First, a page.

How a Great Power Falls Apart
Decline Is Invisible From the Inside
On Tuesday, December 11, just before 8 PM, a lone attacker, Cherif Chekatt, armed with a handgun and a knife, killed five people and injured a dozen others who were visiting the famous Christmas market in front of the Strasbourg Cathedral. Chekatt was wounded in an exchange of fire with counterterrorism forces but initially escaped. Two days later, a patrol spotted him on a street close to where he grew up, a few miles away from the Cathedral, and shot him dead. The Islamic State (ISIS) quickly issued a press release praising Chekatt as a “soldier,” but what role, if any, ISIS had in the attack is uncertain.
Chekatt was a drug dealer and a petty criminal, and had been on France’s extremist watch list since 2008, when he had put up a poster of former al Qaeda leader Osama bin Laden in his prison cell. French authorities will likely be criticized for having failed to prevent the attack. Yet the truth is that in 2018, such attacks have become relatively rare.
Europe is now at the end of a wave of jihadist violence that began on November 13, 2015, with a series of ISIS attacks in Paris. In 2015, 150 people were killed in jihadist terrorist attacks, followed by 135 in 2016 and 62 in 2017. Unless something unexpected happens in the next few weeks, however, 2018 will end with only around 20 fatalities from terrorist attacks in Europe—a major decline from the previous three years.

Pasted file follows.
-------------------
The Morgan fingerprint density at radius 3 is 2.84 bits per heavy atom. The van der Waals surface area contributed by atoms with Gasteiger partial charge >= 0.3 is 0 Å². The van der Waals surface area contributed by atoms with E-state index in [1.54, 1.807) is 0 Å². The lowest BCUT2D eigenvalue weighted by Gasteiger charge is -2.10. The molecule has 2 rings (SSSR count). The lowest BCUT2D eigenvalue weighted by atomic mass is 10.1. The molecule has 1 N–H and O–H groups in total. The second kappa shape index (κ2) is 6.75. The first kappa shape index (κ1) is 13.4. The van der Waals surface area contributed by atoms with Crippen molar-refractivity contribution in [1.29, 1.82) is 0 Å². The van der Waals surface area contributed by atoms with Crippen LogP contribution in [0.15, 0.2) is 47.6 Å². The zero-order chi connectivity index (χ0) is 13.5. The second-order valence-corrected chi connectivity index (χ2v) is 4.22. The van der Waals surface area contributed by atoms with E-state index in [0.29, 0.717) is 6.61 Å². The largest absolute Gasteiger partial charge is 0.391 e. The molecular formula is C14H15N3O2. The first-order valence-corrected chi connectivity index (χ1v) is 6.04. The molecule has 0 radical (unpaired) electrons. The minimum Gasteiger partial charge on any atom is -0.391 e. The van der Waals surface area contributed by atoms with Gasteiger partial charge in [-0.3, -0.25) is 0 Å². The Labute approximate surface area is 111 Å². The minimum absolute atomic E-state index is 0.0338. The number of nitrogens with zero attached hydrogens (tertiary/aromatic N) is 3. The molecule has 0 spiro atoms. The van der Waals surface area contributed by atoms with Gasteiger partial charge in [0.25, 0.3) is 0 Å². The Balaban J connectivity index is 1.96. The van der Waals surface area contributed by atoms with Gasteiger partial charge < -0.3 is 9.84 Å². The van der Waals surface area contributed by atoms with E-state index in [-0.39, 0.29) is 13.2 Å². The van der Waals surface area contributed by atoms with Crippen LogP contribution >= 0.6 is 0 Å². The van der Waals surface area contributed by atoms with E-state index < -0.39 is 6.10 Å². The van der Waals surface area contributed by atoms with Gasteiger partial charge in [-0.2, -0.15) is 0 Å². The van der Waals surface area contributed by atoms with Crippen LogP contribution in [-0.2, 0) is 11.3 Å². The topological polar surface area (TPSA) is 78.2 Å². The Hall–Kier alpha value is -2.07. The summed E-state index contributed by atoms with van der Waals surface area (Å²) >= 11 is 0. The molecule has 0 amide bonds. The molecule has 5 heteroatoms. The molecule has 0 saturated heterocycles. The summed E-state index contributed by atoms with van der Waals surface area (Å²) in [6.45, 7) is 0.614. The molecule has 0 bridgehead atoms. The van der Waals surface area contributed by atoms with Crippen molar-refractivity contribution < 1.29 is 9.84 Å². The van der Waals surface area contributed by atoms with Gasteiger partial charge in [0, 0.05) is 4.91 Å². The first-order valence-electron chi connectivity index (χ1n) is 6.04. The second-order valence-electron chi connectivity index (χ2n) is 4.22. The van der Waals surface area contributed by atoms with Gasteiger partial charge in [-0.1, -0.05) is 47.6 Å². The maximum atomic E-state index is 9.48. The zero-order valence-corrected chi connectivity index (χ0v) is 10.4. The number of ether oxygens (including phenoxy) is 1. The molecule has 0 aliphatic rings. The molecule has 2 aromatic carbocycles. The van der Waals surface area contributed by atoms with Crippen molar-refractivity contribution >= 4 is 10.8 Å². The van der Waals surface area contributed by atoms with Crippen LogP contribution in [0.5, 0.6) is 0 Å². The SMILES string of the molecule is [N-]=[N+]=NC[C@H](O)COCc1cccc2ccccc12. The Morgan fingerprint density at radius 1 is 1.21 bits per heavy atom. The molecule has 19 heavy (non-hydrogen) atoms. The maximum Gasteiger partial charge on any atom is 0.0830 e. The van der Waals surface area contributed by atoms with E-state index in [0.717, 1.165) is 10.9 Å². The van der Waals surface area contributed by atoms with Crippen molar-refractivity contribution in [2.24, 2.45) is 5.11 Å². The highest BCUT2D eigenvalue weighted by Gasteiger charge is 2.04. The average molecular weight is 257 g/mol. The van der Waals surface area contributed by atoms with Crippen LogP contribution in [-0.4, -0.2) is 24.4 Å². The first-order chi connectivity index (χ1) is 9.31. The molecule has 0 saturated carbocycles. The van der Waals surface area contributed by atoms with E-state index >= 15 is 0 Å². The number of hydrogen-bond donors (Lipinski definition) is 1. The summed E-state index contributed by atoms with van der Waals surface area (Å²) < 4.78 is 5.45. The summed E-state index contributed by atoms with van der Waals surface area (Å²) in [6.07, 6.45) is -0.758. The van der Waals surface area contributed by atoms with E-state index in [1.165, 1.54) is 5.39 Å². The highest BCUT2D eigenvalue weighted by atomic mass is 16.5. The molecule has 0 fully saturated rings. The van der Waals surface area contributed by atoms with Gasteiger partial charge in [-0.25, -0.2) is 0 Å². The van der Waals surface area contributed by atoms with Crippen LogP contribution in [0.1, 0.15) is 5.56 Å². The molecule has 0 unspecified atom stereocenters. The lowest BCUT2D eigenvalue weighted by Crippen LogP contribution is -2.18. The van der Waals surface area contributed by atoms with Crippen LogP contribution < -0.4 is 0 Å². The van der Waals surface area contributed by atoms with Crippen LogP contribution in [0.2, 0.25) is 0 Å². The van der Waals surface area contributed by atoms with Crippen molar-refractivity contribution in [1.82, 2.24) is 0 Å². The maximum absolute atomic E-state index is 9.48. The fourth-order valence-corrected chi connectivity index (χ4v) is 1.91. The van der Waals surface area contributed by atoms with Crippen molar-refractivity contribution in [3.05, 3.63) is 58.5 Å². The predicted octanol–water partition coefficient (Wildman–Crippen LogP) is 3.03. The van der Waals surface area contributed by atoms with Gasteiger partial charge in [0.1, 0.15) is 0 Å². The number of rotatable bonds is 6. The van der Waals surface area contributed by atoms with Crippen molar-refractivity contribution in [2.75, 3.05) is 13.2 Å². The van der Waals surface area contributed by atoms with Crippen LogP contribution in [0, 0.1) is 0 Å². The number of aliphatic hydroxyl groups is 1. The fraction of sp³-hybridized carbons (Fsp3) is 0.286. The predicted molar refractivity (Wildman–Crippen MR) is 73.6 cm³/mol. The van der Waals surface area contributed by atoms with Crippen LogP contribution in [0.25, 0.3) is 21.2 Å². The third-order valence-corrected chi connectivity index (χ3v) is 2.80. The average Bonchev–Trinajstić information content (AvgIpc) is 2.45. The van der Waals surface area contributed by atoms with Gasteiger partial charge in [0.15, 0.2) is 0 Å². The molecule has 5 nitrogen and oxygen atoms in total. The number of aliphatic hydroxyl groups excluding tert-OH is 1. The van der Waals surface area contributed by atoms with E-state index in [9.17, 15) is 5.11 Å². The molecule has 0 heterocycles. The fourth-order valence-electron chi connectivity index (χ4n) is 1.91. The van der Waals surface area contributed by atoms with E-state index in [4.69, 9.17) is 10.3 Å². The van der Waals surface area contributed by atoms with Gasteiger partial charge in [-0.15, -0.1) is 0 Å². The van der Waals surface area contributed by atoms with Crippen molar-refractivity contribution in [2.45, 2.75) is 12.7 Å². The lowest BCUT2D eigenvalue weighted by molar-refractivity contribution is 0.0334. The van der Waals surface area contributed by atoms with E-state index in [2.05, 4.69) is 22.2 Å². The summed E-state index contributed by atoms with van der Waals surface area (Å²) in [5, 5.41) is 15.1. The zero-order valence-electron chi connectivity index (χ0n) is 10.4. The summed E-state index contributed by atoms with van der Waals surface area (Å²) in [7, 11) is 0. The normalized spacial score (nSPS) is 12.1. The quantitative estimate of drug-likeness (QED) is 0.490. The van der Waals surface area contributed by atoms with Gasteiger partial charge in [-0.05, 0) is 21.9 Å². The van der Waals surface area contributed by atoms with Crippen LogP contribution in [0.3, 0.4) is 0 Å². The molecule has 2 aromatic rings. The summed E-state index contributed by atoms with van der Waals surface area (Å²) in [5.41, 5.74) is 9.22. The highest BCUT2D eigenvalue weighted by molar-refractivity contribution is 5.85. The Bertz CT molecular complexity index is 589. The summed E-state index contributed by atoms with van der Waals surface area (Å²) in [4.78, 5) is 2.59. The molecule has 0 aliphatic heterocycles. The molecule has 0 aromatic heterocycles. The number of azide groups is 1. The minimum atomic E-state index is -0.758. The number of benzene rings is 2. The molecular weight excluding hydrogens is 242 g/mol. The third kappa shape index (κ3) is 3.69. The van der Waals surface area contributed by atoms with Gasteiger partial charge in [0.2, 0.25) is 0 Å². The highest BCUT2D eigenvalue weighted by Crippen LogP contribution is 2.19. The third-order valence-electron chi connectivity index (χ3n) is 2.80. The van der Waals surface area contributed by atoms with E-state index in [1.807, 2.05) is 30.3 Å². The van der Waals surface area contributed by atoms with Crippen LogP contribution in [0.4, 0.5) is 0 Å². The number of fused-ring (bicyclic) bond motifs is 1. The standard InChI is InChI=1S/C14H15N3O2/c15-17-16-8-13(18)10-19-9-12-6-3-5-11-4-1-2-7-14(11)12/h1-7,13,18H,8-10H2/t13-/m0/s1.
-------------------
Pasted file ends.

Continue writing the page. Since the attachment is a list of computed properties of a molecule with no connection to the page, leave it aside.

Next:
What explains this sudden downturn? The decline of ISIS has certainly helped. But mostly, the answer is that European authorities have stepped up their fight against terrorism, passing aggressive new laws and thwarting plots that a few years ago might have been carried through to completion. This is a welcome development. But the risk of terrorism remains high: groups such as al Qaeda are still active in Syria and elsewhere, and the population of potential jihadist recruits in Europe has greatly expanded in recent years. European governments should celebrate the recent decline in violence, but they should not make it an excuse for complacency.
After years of high-profile, ISIS-inspired terrorist attacks in Europe, 2018 was relatively tame. About a dozen jihadist attacks took place this year, most of them in the United Kingdom and France. Many of these incidents were amateurish, with perpetrators who professed their allegiance to ISIS but seemed to be merely inspired by the group rather than having any real connection with it. The exception to this rule was a plot, foiled by Dutch authorities in September, in which seven ISIS supporters were to carry out a series of coordinated shooting and bombing attacks in the Netherlands. The group’s ringleader, a man of Iraqi origin, had previously been convicted of attempting to join ISIS, and three of his co-conspirators were returnees from Syria. Other than this, however, there is little evidence that ISIS controls sleeper cells in Europe.